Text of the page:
Chapter 6_Anxiety Disorders %28compass%29

Chapter 6_Anxiety Disorders %28compass%29 - As requested,...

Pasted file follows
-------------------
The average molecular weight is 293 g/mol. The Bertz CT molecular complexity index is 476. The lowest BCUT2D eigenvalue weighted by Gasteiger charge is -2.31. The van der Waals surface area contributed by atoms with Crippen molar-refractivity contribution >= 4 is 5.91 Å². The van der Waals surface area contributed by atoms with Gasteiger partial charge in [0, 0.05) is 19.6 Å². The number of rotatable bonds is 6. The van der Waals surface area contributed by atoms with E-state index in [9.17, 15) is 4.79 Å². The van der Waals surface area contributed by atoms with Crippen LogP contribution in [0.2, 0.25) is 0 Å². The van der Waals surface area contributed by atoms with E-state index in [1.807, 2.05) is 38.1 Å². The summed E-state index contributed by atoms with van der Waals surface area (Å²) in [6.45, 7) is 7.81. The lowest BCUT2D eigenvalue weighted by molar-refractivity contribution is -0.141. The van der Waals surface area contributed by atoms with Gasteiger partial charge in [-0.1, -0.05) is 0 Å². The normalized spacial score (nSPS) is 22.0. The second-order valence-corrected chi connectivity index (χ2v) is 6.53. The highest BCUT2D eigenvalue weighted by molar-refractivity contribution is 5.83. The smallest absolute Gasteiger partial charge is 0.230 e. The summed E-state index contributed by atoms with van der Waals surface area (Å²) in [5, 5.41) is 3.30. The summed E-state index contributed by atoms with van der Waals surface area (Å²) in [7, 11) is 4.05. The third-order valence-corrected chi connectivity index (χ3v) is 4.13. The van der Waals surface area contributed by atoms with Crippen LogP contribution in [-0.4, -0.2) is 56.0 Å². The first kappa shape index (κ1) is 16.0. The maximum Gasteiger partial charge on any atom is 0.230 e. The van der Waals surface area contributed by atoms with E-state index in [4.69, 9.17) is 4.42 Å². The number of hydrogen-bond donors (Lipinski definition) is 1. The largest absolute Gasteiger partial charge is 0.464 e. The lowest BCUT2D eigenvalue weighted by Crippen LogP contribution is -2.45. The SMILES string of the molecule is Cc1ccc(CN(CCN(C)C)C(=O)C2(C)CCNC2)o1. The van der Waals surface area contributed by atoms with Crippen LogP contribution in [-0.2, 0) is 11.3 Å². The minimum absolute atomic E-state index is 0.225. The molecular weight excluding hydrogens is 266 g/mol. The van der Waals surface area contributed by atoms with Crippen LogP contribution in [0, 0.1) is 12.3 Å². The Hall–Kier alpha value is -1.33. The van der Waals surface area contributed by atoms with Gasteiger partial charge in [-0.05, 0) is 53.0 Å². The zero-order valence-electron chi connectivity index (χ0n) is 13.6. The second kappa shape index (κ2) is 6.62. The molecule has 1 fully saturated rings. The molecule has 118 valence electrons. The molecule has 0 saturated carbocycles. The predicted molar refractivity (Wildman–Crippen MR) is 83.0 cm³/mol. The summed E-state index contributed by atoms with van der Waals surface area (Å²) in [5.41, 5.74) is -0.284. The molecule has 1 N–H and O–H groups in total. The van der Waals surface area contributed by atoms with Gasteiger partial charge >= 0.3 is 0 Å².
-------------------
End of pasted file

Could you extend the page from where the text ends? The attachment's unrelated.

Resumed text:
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Unformatted text preview: As requested, I’ve uploaded this chapter as a power-point. I’ll do this from now on. If you don’t want to use up all of your black ink, be sure to print in “black and white” instead of color or greyscale. -Nancy CHAPTER SIX Anxiety Disorders Overview Notice that the lectures for this chapter are organized differently than the textbook You are responsible for knowing both information from the book and from the lectures Anxiety Disorders Anxiety, Fear, and Depression Overview of Anxiety Treatment Generalized Anxiety Disorder Obsessive­Compulsive Disorder Panic Disorder and Agoraphobia Specific Phobia Social Phobia Epidemiology Common Features of Anxiety Disorders What do anxiety disorders have in common? People with anxiety disorders share a preoccupation with or persistent avoidance of thoughts and situations that provoke fear or anxiety. Anxiety vs. Fear Fear Experienced when a person is faced with real and immediate danger Mostly involves somatic symptoms (e.g. increased heart rate) Anxiety May mostly involve anticipation of future negative events (worry) Present­oriented Can be adaptive May mostly involve somatic arousal Can be adaptive if not excessive Prevalence & Comorbidity Prevalence Anxiety disorders are more common than any other form of mental disorder. Highly Comorbid Between different anxiety disorders Between anxiety and depression Between anxiety and substance abuse What do anxiety and depression have in common? Both defined in terms of negative emotional experience Both triggered by stressful experiences Depression/Anxiety Comorbidity: Conceptual and Clinical Overlap Positive Affect “pure” Depression Negative Affect “General Distress” Comorbid Dep/Anx Somatic Arousal “pure” Anxiety Anxiety Disorders Anxiety, Fear, and Depression Overview of Anxiety Treatment Generalized Anxiety Disorder Obsessive­Compulsive Disorder Panic Disorder and Agoraphobia Specific Phobia Social Phobia Post Traumatic Stress Disorder Epidemiology Overview of Treatment for Anxiety Exposure (in vivo = direct) Systematic Desensitization the client is taught to relax and while in a relaxed state they are presented with items on a fear hierarchy, starting with the least threatening Flooding exposure to the most threatening or frightening stimuli first Anxiety Disorders Anxiety, Fear, and Depression Overview of Anxiety Treatment Generalized Anxiety Disorder Obsessive­Compulsive Disorder Panic Disorder and Agoraphobia Specific Phobia Social Phobia pidemiology Generalized Anxiety Disorder Anxiety in GAD focuses on everyday events (worry + physical symptoms) DSM­IV­TR criteria for GAD include: Excessive worry occurring more days than not Person finds it difficult to control the worry Restlessness, easy fatigue, difficulty concentrating, muscle tension, sleep disturbance, irritability Generalized Anxiety Disorder GAD is characterized by anxious apprehension (worry) GAD is a state of High negative affect and chronic over­arousal Feeling that the worrying is out of control Focus on threat­related stimuli that may indicate future negative events (hyper­ vigilance) GAD: Hypothesized Etiological Factors Anxiety as trait does seem to run in families, but GAD results less conclusive Intolerance of uncertainty Belief that worry is adaptive (prevents panic) Avoidance of threatening information GAD: Cognitive Therapy The three main facets: The three main facets: Considering thoughts as hypotheses rather than facts that can be supported (or not) by evidence Utilizing past and present evidence to examine the validity of the belief Exploring and generating all possible predictions or interpretations of an event GAD: Cognitive Therapy Step 1: Awareness Provide clients with overview of how their cognitions work Step 2: Interpretation Make clients understand the nature of inappropriate anxiety and the role of their interpretation of situations that create negative affect. Step 3: Specific Negative Prediction Identify the specific interpretations or negative predictions that the clients are making and challenge them. Anxiety Disorders Anxiety, Fear, and Depression Overview of Anxiety Treatment Generalized Anxiety Disorder Obsessive­Compulsive Disorder Panic Disorder and Agoraphobia Specific Phobia Social Phobia Epidemiology Obsessive-Compulsive Disorder Can have obsessions or compulsions or both Obsessions Intrusive thoughts, images, urges that one tries to resist or eliminate They are inappropriate to the situation Compulsions Mental acts or behaviors a person feels driven to carry out in response to an obsession Aimed at preventing or reducing distress or preventing some dreaded situation Obsessive-Compulsive Disorder Compulsions can exist without obsessions and obsessions can exist without compulsions Most people with OCD have both Most individuals with OCD do recognize that their obsessions and compulsions are unreasonable and try to avoid doing them Obsessive-Compulsive Disorder Typical obsessions include: contamination doubts order losing control possible need Obsessions are often about normal concerns (e.g., germs, neatness), but differ in intensity level compared to people without OCD Onset: early adolescence to young adulthood Course: typically chronic Video OCD: Rebound Effect 1. Born with a predisposition to be very emotionally reactive 2. Emotional Trigger/Event oh uh 3. You try to suppress emotional response OBSESSIONS & COMPULSIONS .. ll. i ch 4. But, the more you suppress, the more aware you become OCD Treatment: Exposure & Response Prevention Step 1 Step 1 Information gathering Step 2 Exposure & response Step 3 Record keeping Step 4 Homework assignments Step 5 Support Anxiety Disorders Anxiety, Fear, and Depression Overview of Anxiety Treatment Generalized Anxiety Disorder Obsessive­Compulsive Disorder Panic Disorder and Agoraphobia Specific Phobia Social Phobia Epidemiology Panic Attack: Criteria Palpitations, pounding or accelerated heart rate Sweating Trembling and shaking Sensations of shortness of breath or smothering Feeling of choking Chest pain or discomfort Nausea or abdominal distress Panic Attack: Criteria (cont’d) Feeling dizzy, unsteady or faint Derealization (feelings of unreality) or depersonalization (being detached from oneself) Fear of losing control or going crazy Fear of dying Paresthesias (numbness or tingling sensations) Chills or hot flushes Panic Attack Involves an abrupt experience of intense fear or acute discomfort Accompanied by physical symptoms (e.g., heart palpitations, chest pain) Symptoms develop suddenly and reach a peak within 10 minutes Can experience panic attacks with each of the anxiety disorders Panic Attack: Types Three types: Situationally bound (cued) Panic only when you see a spider Unexpected (uncued) Out of the blue Situationally predisposed a person more likely to have a panic attack where s/he had one before (e.g., crowded restaurant), but having one isn’t inevitable Panic Disorder: Criteria Panic Disorder is the presence of: Panic Disorder Recurrent, unexpected panic attacks and 1 more more of the following symptoms: At least 1 month of persistent concern about having another attack Worry about the possible implications of the panic attacks Significant behavioral change related to the attacks. Agoraphobia: Criteria The essential feature of agoraphobia is anxious The essential feature of agoraphobia is apprehension about being in places or situations from which: Escape might be difficult or embarrassing Help may not be available if one has a panic attack Panic Disorder & Agoraphobia PANIC DISORDER A G O R A P H O B I A No No Yes No No disorder Panic Disorder without Yes Agoraphobia without Panic Disorder Agoraphobia Panic Disorder with Agoraphobia Panic Attack: Catastrophic Misinterpretation Step 1 Step 1 A person misinterprets bodily sensations associated with anxiety (e.g., rapid heart rate) as dangerous Step 2 This leads a person to become more vigilant to interoceptive cues of anxiety (hyper­vigilance & anxiety sensitivity) Step 3 This hyper­vigilance leads to increased awareness of biological reactions and bodily sensations (i.e., muscle tension) Step 4 Misinterprets these sensations as catastrophic events (e.g., I’m sick, I’m going crazy, I’m going to die) Neuro Psycho Social Fear of Fear: Anxiety is dangerous (false alarms) Catastrophic Thinking & Anxiety Misinterpreting sensitivity/ bodily sensations: Hypervigilanc Bodily sensations e: To bodily characteristic of sensations anxiety indicate an unknown illness Bodily Sensations: i.e. muscle tension, headaches (learned alarms) Panic Attacks Panic Attack: Barlow & White (1988) predisposition to be overreactive to stress predisposition to be overreactive to stress stressful event False Alarm! (becomes a Learned Alarm) “unexplained physical sensations are dangerous” worry focused on somatic sensations Panic Disorder Developing Agoraphobia (avoidance) Panic Disorder with Agoraphobia Bio Psycho Social Fear of Fear: Anxiety is dangerous (false alarms) Brain Systems, Neural Comm., Genetics (Predisposition to be anxious) Catastrophic Thinking & Anxiety Misinterpreting sensitivity/ bodily sensations: Hypervigilanc Bodily sensations e: To bodily characteristic of sensations anxiety indicate an unknown illness Bodily Sensations: i.e. muscle tension, headaches (learned alarms) Panic Attack: Etiology Biological Factors Biological Factors Neurochemistry One theory suggests that several neurotransmitter systems may be “hyperactive” in people with panic disorder. Bio Stressful Life Event: Initial attack years ago during dangerous situation (true alarm) Family/Gender/ Culture Brain Systems, Neural Comm., Genetics (Predisposition to be anxious) Stressors: Work/School & Relationships Psycho Social Fear of Fear: Anxiety is dangerous (false alarms) Catastrophic Thinking & Anxiety Misinterpreting sensitivity/ bodily sensations: Hypervigilanc Bodily sensations e: To bodily characteristic of sensations anxiety indicate an unknown illness Bodily Sensations: i.e. muscle tension, headaches (learned alarms) Avoidance of triggering stimuli: Afraid to drive, be home alone, …… Panic Attacks Panic Disorder: Psychological Treatment Cognitive Methods Cognitive Restructuring (Coupled with psycho­ education) Behavior Methods Relaxation Breathing Re­training Exposure (Imaginal, In­vivo, Interoceptive) Interoceptive Exposure i.e., shake head (30 sec), breathe through a straw (60 sec), tense body muscles (60 sec), Stare at object of mirror (90 sec) Panic Disorder: Other Treatments Targeting Neurological Factors Antidepressants (i.e., SNRIs or SSRIs), TCAs, Benzodiazepines (i.e. Valium & Xanax), Azapirones (BuSpar) Targeting Social Factors Group Therapy Self­help or with a therapist Focus specifically on panic disorder and agoraphobia Meeting with others with similar difficulties may help lessen sense of isolation and shame Psychoeducation, Cognitive rStressful Life estructurin g* Event: Initial attack years ago while driving resulting in car accident (true alarm) Family/Gender/ Culture Brain Systems, Neural Comm., Genetics (Predisposition to be anxious) Breathing reStressors: training, Work/School relaxation & Relationships Bio Psycho Social Fear of Fear & Catastrophic Thinking : Anxiety is dangerous & the bodily sensations characteristic of anxiety Interoceptive indicate an unknown exposure * illness (false alarms) Misinterpreting bodily sensations: Viewed as symptoms of illness Anxiety sensitivity/ Hypervigilanc e: To bodily sensations Bodily Sensations: i.e. muscle tension, headaches (learned alarms) Avoidance of triggering Stimuli: Afraid to drive, be home alone, …… * Exposure to agoraphobiarelated stimuli Panic Attacks Treatments Targeting Psychological Factors: Changes thoughts, feelings, & behaviors *CBT Bio Psycho Social Stressful Life Event: Initial attack years ago while driving resulting in car accident (true alarm) Family/Gender/ Culture Brain Systems, Neural Comm., Genetics (Predispostion Predisposition to be anxious) Stressors: Work/School & Relationships Fear of Fear & Catastrophic Thinking : Anxiety is dangerous & the bodily sensations characteristic of anxiety indicate an unknown Medication: illnessSSRIs,alarms) (false SNRIs, Misinterpreting bodily sensations: Viewed as symptoms of illness TCAs, benzodiazepines Anxiety sensitivity/ Hypervigilanc e: To bodily sensations Bodily Sensations: i.e. muscle tension, headaches (learned alarms) Avoidance of triggering Stimuli: Afraid to drive, be home alone, …… Panic Attacks Treatments Targeting Neurological Factors: Changes neural activity Bio Psycho Social Stressful Stressful Life Event: Initial attack years ago d hile driving wuring dangerous situation in car resulting (true accident (true larm) alarm) Family/Gender/ Family/Gender/ Culture Brain Systems, Neural Comm., Genetics (Predisposition to be anxious) Stressors: Work/School & Relationships Fear of Fear & Catastrophic Thinking : Anxiety is dangerous & the bodily sensations Group Therapy characteristic of anxiety Couples or indicate an unknown illness Family Therapy (false alarms) Misinterpreting bodily sensations: Viewed as symptoms of illness Anxiety sensitivity/ Hypervigilanc e: To bodily sensations Bodily Sensations: i.e. muscle tension, headaches (learned alarms) Avoidance of triggering Stimuli: Afraid to drive, be home alone, …… Panic Attacks Treatments Targeting Social Factors: Decreases shame/ isolation; Increases family members’ Anxiety Disorders Anxiety, Fear, and Depression Overview of Anxiety Treatment Generalized Anxiety Disorder Obsessive­Compulsive Disorder Panic Disorder and Agoraphobia Specific Phobia Social Phobia Epidemiology Specific Phobia Excessive or unreasonable fear related to a specific object/situation that interferes with functioning (e.g., fear of snakes) DSM­IV­TR’s Five Types Animal Natural environment Blood/injury Situational Other Etiology of Phobia Evolutionary adaptation Preparedness Model Negative information Classical conditioning Specific Phobia: Treatment Exposure Therapy (in vivo) Components Exposure Therapy Phobic learning history – create new learning history Stimulus exposure anxiety relaxation decreased anxiety Fear & Avoidance Hierarchy (FAH) Subjective Units of Distress Scale (SUDS) Fear Hierarchy Example 1. 1. 2. 3. 4. 5. 6. 7. 8. (SUDS) (25) Thinking about a spider (40) Seeing a picture of a spider far away Seeing a picture of a very close­up spider Seeing a spider in a cage far away (60) Seeing a spider in a cage close up (75) (85) Seeing a spider loose far away (95) Seeing a spider close­up (100) Holding a spider (45) Anxiety Disorders Anxiety, Fear, and Depression Overview of Anxiety Treatment Generalized Anxiety Disorder Obsessive­Compulsive Disorder Panic Disorder and Agoraphobia Specific Phobia Social Phobia Epidemiology Social Phobia Characterized by fear of humiliation by either performing badly or by displaying visible symptoms of anxiety. More than shyness If the fears include most social situations, it is considered generalized social phobia Social Phobia: Criteria Marked and persistent fear of one or more social or performance situations in which a person is exposed to unfamiliar people or possible scrutiny by others Exposure to the feared social situation invariably provokes anxiety The person realizes that the fear is excessive or unreasonable The feared situation is avoided or endured with great distress Social Phobia: Cognitive Biases Attention what people attend to Memory what people remember Judgment how people judge things (e.g., how likely certain outcomes are) and their judgments of what the costs and benefits would be of various outcomes Social Phobia: Cognitive Biases Social Phobia: Etiology 2 kinds of judgment biases in individuals with anxiety disorders: exaggerated estimates of the occurrence of negative events exaggerated estimates of the cost (valence) of negative events Social phobia is more distinguished by exaggerated cost Social Phobia: Cognitive & Exposure Treatment Step 1 Step 1 Simulated exposure to feared situations in the session Step 2 Cognitive rethinking about the social cost of behavior Step 3 Homework assignments for in vivo exposure that is developed in the session and is relevant to the person’s life Anxiety Disorders Anxiety, Fear, and Depression Overview of Anxiety Treatment Generalized Anxiety Disorder Obsessive­Compulsive Disorder Panic Disorder and Agoraphobia Specific Phobia Social Phobia Epidemiology Epidemiology of Anxiety Disorders Disorder Panic Agoraphobia GAD Social Phobia OCD Age Of Onset High Risk Groups late adolescence, separated, divorced, women mid­30s 20s­40s 10­19, 40’s adolescence adolescence ­ early adult separated, divorced, African Americans separated, divorced, women, unemployed, African Americans low income, Asian Americans, women separated, divorced Lifetime Prevalence Rates by Gender 20 15 10 5 0 5 2.3 Panic 6.6 3.6 GAD Females 15.5 11.1 Social Phobia Males 2.8 2.4 OCD One-Year Prevalence Rates by Gender 10 8 6 4 2 0 3.2 1.3 Panic 4 2 GAD Females 9 7 Social Phobia Males 1.4 1.9 OCD One-Year Prevalence Rates by Race 10 8 6 4 2 2.68 Whites 3.39 2.46 5.21 9.19 5.37 African Americans Latinos 1.7 OC D 3.66 or ap ho bia 6.09 Ag 3.47 ho bia 0.66 So c ia lP 1 GA D 0.9 Pa nic 0 1.41 0.77 ...